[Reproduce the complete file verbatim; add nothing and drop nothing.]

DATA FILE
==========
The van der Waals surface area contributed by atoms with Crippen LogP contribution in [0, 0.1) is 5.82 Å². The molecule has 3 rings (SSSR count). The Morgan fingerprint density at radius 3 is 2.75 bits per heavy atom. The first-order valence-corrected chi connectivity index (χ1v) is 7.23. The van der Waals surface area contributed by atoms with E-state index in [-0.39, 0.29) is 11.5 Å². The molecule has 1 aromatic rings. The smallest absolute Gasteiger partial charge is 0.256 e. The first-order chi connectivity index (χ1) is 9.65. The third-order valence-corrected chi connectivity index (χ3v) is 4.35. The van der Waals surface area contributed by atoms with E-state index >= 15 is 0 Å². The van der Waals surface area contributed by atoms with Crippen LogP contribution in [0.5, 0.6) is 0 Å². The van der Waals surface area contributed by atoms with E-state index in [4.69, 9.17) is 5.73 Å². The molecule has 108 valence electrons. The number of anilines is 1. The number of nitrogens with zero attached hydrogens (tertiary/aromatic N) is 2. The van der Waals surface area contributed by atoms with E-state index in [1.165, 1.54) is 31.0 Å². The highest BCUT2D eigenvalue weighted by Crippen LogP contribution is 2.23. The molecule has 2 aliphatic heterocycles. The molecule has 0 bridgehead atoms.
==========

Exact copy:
The van der Waals surface area contributed by atoms with Crippen LogP contribution in [0, 0.1) is 5.82 Å². The molecule has 3 rings (SSSR count). The Morgan fingerprint density at radius 3 is 2.75 bits per heavy atom. The first-order valence-corrected chi connectivity index (χ1v) is 7.23. The van der Waals surface area contributed by atoms with E-state index in [-0.39, 0.29) is 11.5 Å². The molecule has 1 aromatic rings. The smallest absolute Gasteiger partial charge is 0.256 e. The first-order chi connectivity index (χ1) is 9.65. The third-order valence-corrected chi connectivity index (χ3v) is 4.35. The van der Waals surface area contributed by atoms with E-state index >= 15 is 0 Å². The van der Waals surface area contributed by atoms with Crippen LogP contribution in [0.5, 0.6) is 0 Å². The van der Waals surface area contributed by atoms with E-state index in [4.69, 9.17) is 5.73 Å². The molecule has 108 valence electrons. The number of anilines is 1. The number of nitrogens with zero attached hydrogens (tertiary/aromatic N) is 2. The van der Waals surface area contributed by atoms with E-state index in [1.165, 1.54) is 31.0 Å². The highest BCUT2D eigenvalue weighted by Crippen LogP contribution is 2.23. The molecule has 2 aliphatic heterocycles. The molecule has 0 bridgehead atoms.